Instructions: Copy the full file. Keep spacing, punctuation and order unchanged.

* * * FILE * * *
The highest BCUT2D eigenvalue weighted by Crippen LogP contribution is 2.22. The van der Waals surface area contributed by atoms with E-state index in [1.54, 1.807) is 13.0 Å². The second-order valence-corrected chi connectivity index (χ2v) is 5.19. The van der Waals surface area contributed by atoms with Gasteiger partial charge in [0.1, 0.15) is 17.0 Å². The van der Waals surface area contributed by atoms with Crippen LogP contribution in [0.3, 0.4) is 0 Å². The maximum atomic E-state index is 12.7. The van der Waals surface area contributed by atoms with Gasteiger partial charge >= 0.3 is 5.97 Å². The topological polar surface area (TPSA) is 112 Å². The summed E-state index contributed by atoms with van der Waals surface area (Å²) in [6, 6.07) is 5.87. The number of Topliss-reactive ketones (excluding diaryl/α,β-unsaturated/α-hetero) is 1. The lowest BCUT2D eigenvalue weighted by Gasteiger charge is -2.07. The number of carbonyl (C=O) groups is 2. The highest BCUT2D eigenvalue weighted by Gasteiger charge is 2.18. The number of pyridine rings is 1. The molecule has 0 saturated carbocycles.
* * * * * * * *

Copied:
The highest BCUT2D eigenvalue weighted by Crippen LogP contribution is 2.22. The van der Waals surface area contributed by atoms with E-state index in [1.54, 1.807) is 13.0 Å². The second-order valence-corrected chi connectivity index (χ2v) is 5.19. The van der Waals surface area contributed by atoms with Gasteiger partial charge in [0.1, 0.15) is 17.0 Å². The van der Waals surface area contributed by atoms with Crippen LogP contribution in [0.3, 0.4) is 0 Å². The maximum atomic E-state index is 12.7. The van der Waals surface area contributed by atoms with Gasteiger partial charge >= 0.3 is 5.97 Å². The topological polar surface area (TPSA) is 112 Å². The summed E-state index contributed by atoms with van der Waals surface area (Å²) in [6, 6.07) is 5.87. The number of Topliss-reactive ketones (excluding diaryl/α,β-unsaturated/α-hetero) is 1. The lowest BCUT2D eigenvalue weighted by Gasteiger charge is -2.07. The number of carbonyl (C=O) groups is 2. The highest BCUT2D eigenvalue weighted by Gasteiger charge is 2.18. The number of pyridine rings is 1. The molecule has 0 saturated carbocycles.